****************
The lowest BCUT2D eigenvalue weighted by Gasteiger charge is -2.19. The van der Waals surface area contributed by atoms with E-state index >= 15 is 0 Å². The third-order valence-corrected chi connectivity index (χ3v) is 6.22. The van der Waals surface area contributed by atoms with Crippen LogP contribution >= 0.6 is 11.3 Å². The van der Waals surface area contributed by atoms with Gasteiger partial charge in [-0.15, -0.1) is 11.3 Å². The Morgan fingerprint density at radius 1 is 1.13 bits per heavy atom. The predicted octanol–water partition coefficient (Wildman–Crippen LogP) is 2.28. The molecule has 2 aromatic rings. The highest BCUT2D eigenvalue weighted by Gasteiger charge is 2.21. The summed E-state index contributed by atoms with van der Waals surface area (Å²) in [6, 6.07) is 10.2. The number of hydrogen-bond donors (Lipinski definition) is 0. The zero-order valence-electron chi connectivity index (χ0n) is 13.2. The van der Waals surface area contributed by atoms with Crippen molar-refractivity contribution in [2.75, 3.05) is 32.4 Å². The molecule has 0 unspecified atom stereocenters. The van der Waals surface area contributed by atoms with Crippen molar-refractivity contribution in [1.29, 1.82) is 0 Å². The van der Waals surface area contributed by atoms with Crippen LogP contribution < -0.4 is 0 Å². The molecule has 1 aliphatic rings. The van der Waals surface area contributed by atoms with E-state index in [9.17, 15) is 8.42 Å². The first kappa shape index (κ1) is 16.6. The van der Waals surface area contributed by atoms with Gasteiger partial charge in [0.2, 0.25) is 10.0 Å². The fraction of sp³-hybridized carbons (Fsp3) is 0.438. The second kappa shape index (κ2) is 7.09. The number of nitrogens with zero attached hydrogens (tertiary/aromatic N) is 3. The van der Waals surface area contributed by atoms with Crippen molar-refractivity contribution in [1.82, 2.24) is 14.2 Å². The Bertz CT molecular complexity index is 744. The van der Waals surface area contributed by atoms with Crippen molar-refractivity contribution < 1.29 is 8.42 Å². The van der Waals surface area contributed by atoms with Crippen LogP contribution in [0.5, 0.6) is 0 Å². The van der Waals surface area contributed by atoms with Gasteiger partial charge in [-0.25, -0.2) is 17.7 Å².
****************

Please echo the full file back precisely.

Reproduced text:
The lowest BCUT2D eigenvalue weighted by Gasteiger charge is -2.19. The van der Waals surface area contributed by atoms with E-state index >= 15 is 0 Å². The third-order valence-corrected chi connectivity index (χ3v) is 6.22. The van der Waals surface area contributed by atoms with Crippen LogP contribution >= 0.6 is 11.3 Å². The van der Waals surface area contributed by atoms with Gasteiger partial charge in [-0.15, -0.1) is 11.3 Å². The Morgan fingerprint density at radius 1 is 1.13 bits per heavy atom. The predicted octanol–water partition coefficient (Wildman–Crippen LogP) is 2.28. The molecule has 2 aromatic rings. The highest BCUT2D eigenvalue weighted by Gasteiger charge is 2.21. The summed E-state index contributed by atoms with van der Waals surface area (Å²) in [6, 6.07) is 10.2. The number of hydrogen-bond donors (Lipinski definition) is 0. The zero-order valence-electron chi connectivity index (χ0n) is 13.2. The van der Waals surface area contributed by atoms with Crippen molar-refractivity contribution in [2.75, 3.05) is 32.4 Å². The molecule has 0 unspecified atom stereocenters. The van der Waals surface area contributed by atoms with Crippen molar-refractivity contribution in [1.29, 1.82) is 0 Å². The van der Waals surface area contributed by atoms with Crippen LogP contribution < -0.4 is 0 Å². The molecule has 1 aliphatic rings. The van der Waals surface area contributed by atoms with E-state index in [9.17, 15) is 8.42 Å². The first kappa shape index (κ1) is 16.6. The van der Waals surface area contributed by atoms with Gasteiger partial charge in [0.2, 0.25) is 10.0 Å². The fraction of sp³-hybridized carbons (Fsp3) is 0.438. The second kappa shape index (κ2) is 7.09. The number of nitrogens with zero attached hydrogens (tertiary/aromatic N) is 3. The van der Waals surface area contributed by atoms with Crippen molar-refractivity contribution in [1.82, 2.24) is 14.2 Å². The Bertz CT molecular complexity index is 744. The van der Waals surface area contributed by atoms with Crippen molar-refractivity contribution < 1.29 is 8.42 Å². The van der Waals surface area contributed by atoms with Crippen LogP contribution in [0.5, 0.6) is 0 Å². The van der Waals surface area contributed by atoms with Gasteiger partial charge in [-0.25, -0.2) is 17.7 Å².